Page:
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Writing Precarity: Neoliberalism and the Globalized Atlantic

Writing Precarity: Neoliberalism and the Globalized Atlantic NAJNIN ISLAM Writing Precarity: Neoliberalism and the Globalized Atlantic Alexandra Perisic, Precarious Crossings: Immigration, Neoliberalism, and the Atlan- tic. Columbus: The Ohio State University Press, 2019. ix + 221 pp. $29.95. n a 2019 issue of South Atlantic Quarterly titled “Neoliberal- ism’s Authoritarian (Re)turns,” editors Jamie Peck and Nik Theodore question the usefulness of the term neoliberalism to describe our contemporary moment marked by “the tawdry array of authoritarian (re)turns that have been witnessed in vari- ous parts of the world in the decade since the global financial cri - sis of 2008―from Trump to Turkey, from the Brexit debacle to the Brazilian coup, and much else besides.” This is but one example of contemporary skepticism toward the idea of neoliberalism, es- pecially what it means, how it is used as an idea and a practice in die ff rent ways across global contexts, and what processes it cannot adequately account for. However, even as scholars acknowledge that the meaning of neoliberalism is not always readily apparent, they remain invested in understanding its inu fl ence on the cultural sphere. Literary scholarship in this area has sought to demonstrate how neoliberalism inu fl ences not only literary form and http://www.deepdyve.com/assets/images/DeepDyve-Logo-lg.png Contemporary Literature University of Wisconsin Press

Writing Precarity: Neoliberalism and the Globalized Atlantic

Contemporary Literature , Volume 62 (1) – Mar 10, 2022

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Publisher
University of Wisconsin Press
Copyright
Copyright © Board of Regents of the University of Wisconsin.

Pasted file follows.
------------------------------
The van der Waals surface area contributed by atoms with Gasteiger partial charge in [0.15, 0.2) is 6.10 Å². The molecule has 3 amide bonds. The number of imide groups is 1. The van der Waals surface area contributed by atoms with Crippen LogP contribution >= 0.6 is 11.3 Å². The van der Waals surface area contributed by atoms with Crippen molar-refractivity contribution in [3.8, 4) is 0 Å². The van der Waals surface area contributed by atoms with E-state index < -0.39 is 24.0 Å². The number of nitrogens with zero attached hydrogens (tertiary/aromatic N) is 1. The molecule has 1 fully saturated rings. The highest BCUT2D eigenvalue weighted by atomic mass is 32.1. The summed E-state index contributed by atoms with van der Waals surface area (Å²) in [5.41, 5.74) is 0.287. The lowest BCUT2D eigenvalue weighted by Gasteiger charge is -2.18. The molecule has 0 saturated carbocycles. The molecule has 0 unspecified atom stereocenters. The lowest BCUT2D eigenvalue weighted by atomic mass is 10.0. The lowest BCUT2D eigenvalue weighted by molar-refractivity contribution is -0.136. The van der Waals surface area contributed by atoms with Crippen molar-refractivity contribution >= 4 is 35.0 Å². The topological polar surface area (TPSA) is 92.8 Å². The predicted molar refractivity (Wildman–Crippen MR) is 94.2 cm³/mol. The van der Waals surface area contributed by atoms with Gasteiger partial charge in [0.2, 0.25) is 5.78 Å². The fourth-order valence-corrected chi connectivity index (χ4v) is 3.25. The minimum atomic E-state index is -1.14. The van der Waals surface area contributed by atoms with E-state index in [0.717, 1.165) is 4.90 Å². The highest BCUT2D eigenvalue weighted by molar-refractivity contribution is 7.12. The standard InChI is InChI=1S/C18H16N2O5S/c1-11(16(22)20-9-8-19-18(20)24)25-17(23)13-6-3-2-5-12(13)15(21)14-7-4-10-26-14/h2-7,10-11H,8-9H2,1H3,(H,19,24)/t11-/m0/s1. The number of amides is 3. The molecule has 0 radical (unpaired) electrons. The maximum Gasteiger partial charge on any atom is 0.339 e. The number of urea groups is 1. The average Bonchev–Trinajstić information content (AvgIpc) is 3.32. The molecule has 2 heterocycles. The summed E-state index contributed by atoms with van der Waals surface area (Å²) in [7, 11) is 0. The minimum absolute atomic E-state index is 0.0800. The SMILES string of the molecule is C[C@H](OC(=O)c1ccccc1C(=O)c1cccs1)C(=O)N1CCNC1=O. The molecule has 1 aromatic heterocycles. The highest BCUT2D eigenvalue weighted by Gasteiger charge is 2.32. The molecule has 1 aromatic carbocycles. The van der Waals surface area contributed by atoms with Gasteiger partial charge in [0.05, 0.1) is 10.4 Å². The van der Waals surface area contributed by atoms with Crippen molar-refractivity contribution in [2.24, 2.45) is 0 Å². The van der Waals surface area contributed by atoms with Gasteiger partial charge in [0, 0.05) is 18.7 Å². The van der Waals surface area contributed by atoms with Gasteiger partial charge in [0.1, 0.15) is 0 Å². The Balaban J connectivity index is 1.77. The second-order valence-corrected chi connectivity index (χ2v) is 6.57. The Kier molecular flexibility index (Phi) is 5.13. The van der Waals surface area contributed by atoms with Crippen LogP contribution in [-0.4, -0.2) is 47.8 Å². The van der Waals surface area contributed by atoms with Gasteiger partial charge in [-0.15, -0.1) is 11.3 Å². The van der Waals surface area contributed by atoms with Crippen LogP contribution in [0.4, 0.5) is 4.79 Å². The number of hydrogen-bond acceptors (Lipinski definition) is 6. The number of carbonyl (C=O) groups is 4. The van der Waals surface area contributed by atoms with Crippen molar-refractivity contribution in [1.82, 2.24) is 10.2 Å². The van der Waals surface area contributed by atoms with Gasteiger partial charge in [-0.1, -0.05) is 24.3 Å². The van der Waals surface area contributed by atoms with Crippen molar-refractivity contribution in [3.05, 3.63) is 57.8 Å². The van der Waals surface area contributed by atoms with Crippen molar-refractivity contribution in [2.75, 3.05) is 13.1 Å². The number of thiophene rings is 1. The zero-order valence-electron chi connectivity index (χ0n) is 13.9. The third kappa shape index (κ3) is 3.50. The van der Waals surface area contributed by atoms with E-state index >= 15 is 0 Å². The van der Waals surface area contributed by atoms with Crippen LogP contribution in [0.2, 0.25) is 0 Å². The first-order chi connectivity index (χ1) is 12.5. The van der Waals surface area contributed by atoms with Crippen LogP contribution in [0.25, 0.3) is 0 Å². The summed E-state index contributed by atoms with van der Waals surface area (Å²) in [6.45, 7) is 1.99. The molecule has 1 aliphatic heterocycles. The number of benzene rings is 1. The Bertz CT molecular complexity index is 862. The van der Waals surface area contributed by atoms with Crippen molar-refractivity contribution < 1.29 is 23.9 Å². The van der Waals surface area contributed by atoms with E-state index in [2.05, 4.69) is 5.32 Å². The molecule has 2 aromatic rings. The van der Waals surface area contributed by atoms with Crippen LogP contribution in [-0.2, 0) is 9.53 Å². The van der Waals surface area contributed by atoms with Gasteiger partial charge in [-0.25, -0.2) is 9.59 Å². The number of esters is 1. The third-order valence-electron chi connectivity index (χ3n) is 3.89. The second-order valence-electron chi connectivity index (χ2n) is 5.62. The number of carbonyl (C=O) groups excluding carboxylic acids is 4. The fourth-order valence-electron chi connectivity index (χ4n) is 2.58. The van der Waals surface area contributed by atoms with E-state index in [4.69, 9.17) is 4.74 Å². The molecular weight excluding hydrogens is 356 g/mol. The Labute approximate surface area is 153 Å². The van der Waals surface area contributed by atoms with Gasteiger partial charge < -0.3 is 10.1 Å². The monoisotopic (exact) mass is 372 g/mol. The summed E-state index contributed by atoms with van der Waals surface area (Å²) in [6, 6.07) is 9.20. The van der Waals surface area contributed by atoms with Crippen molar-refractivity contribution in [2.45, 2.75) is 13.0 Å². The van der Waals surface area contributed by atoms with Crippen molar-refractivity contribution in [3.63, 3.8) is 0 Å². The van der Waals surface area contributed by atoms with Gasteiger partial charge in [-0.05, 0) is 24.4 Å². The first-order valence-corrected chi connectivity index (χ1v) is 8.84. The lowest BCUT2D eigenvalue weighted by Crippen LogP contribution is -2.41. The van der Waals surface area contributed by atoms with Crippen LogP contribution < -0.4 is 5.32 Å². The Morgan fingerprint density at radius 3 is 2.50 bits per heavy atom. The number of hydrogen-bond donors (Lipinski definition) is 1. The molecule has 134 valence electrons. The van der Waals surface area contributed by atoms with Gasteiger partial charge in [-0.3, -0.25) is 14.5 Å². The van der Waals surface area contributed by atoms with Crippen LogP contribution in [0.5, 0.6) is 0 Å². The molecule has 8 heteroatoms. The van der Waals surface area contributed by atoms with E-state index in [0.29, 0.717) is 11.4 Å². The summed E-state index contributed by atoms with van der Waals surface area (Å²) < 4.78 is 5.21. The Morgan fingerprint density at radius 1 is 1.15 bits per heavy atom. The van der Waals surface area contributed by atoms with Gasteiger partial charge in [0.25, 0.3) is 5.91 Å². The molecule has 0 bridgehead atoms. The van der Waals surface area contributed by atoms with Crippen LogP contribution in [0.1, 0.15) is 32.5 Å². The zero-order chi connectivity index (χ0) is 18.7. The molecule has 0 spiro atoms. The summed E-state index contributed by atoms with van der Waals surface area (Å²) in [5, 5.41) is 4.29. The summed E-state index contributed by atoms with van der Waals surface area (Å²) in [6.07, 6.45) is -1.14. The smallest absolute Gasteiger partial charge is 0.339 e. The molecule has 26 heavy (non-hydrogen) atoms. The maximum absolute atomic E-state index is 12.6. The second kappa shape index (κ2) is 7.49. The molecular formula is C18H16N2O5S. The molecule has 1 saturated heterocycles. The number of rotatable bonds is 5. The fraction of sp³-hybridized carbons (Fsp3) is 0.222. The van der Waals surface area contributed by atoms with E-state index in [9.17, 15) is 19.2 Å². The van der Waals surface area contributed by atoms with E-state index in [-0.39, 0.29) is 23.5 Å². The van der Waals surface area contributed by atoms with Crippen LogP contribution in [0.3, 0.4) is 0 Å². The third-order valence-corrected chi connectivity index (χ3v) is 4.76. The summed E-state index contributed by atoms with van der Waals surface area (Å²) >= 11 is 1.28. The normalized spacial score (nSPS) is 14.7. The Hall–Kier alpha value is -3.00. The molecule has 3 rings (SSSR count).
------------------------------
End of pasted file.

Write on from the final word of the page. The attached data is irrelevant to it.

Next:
ISSN
1548-9949

Abstract

NAJNIN ISLAM Writing Precarity: Neoliberalism and the Globalized Atlantic Alexandra Perisic, Precarious Crossings: Immigration, Neoliberalism, and the Atlan- tic. Columbus: The Ohio State University Press, 2019. ix + 221 pp. $29.95. n a 2019 issue of South Atlantic Quarterly titled “Neoliberal- ism’s Authoritarian (Re)turns,” editors Jamie Peck and Nik Theodore question the usefulness of the term neoliberalism to describe our contemporary moment marked by “the tawdry array of authoritarian (re)turns that have been witnessed in vari- ous parts of the world in the decade since the global financial cri - sis of 2008―from Trump to Turkey, from the Brexit debacle to the Brazilian coup, and much else besides.” This is but one example of contemporary skepticism toward the idea of neoliberalism, es- pecially what it means, how it is used as an idea and a practice in die ff rent ways across global contexts, and what processes it cannot adequately account for. However, even as scholars acknowledge that the meaning of neoliberalism is not always readily apparent, they remain invested in understanding its inu fl ence on the cultural sphere. Literary scholarship in this area has sought to demonstrate how neoliberalism inu fl ences not only literary form and

Journal

Contemporary LiteratureUniversity of Wisconsin Press

Published: Mar 10, 2022

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